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Jel Classification:H20 

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Pay with Promises or Pay as You Go? Lessons from the Death Spiral of Detroit

As part of compensation, municipal employees typically receive promises of future benefits. Motivated by the recent bankruptcy of Detroit, we develop a model of the equilibrium size of a city and use it to analyze how pay-with-promises schemes interact with city growth. The paper examines the circumstances under which a death spiral arises, where cutbacks of city services and increases in taxes lead to an exodus of residents, compounding financial distress. The model is put to work to analyze issues such as the welfare effects of having cities absorb pension risk and how unions affect the ...
Staff Report , Paper 501

Working Paper
Majority Voting in a Model of Means Testing

We study a model of endogenous means testing where households differ in their income and where the in-kind transfer received by each household declines with income. Majority voting determines the two dimensions of public policy: the size of the welfare program and the means-testing rate. We establish the existence of a sequential majority voting equilibrium and show that the means-testing rate increases with the size of the program but the fraction and the identity of the households receiving the transfers are independent of the program size. Furthermore, the set of subsidy recipients does ...
Working Papers , Paper 2018-14

Working Paper
Majority Voting in a Model of Means Testing

We study a model of endogenous means testing where households differ in their income and where the in-kind transfer received by each household declines with income. Majority voting determines the two dimensions of public policy: the size of the welfare program and the means-testing rate. We establish the existence of a sequential majority voting equilibrium and show that the means-testing rate increases with the size of the program but the fraction and the identity of the households receiving the transfers are independent of the program size. Furthermore, the set of subsidy recipients does ...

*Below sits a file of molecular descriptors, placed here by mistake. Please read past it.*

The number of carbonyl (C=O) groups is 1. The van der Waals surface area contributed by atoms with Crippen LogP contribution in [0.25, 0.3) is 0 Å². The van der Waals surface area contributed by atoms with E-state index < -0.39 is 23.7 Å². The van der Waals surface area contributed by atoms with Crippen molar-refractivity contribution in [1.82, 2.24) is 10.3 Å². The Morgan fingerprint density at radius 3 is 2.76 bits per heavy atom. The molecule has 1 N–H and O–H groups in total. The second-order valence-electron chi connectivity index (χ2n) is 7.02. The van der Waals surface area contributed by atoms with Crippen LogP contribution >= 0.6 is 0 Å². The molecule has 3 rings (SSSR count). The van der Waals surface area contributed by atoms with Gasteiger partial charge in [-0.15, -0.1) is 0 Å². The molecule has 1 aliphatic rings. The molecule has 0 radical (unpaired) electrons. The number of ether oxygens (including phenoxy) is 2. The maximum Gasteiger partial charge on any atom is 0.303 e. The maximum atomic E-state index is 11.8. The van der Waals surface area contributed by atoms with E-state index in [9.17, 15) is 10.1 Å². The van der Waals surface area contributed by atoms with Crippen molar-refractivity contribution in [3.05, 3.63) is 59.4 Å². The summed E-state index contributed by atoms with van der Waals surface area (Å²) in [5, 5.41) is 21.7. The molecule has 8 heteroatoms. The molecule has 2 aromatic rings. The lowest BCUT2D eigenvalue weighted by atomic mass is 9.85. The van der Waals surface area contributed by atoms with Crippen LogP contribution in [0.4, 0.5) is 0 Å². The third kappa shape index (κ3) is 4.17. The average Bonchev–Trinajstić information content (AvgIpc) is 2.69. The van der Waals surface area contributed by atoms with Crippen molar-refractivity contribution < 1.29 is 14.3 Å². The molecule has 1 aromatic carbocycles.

Working Papers , Paper 2018-14

Working Paper
Tax Credits and the Debt Position of U.S. Households

This paper investigates the effect of tax credit receipt on the outstanding indebtedness of households. In particular, we use data on zip code level indebtedness to explore whether debt levels and past due amounts change more dramatically during tax refund season in those zip codes where households receive greater Earned Income Tax Credit (EITC) and Additional Child Tax Credit (ACTC) refunds. We see a substantial decline in debt past due in high tax credit zip codes during tax refund season indicating that some recipient households use tax refunds to repair their balance sheets. At the same ...
Working Paper Series , Paper WP-2016-12

Working Paper
Estimating the Tax and Credit-Event Risk Components of Credit Spreads

This paper argues that tax liabilities explain a large fraction of observed short-maturity investment-grade (IG) spreads, but credit-event premia do not. First, we extend Duffie and Lando (2001) by permitting management to issue both debt and equity. Rather than defaulting, managers of IG firms who receive bad private signals conceal this information and service existing debt via new debt issuance. Consistent with empirical observation, this strategy implies that IG firms have virtually zero credit-event risk (at least until they become ?fallen angels"). Second, we provide empirical evidence ...
Working Paper Series , Paper WP-2017-17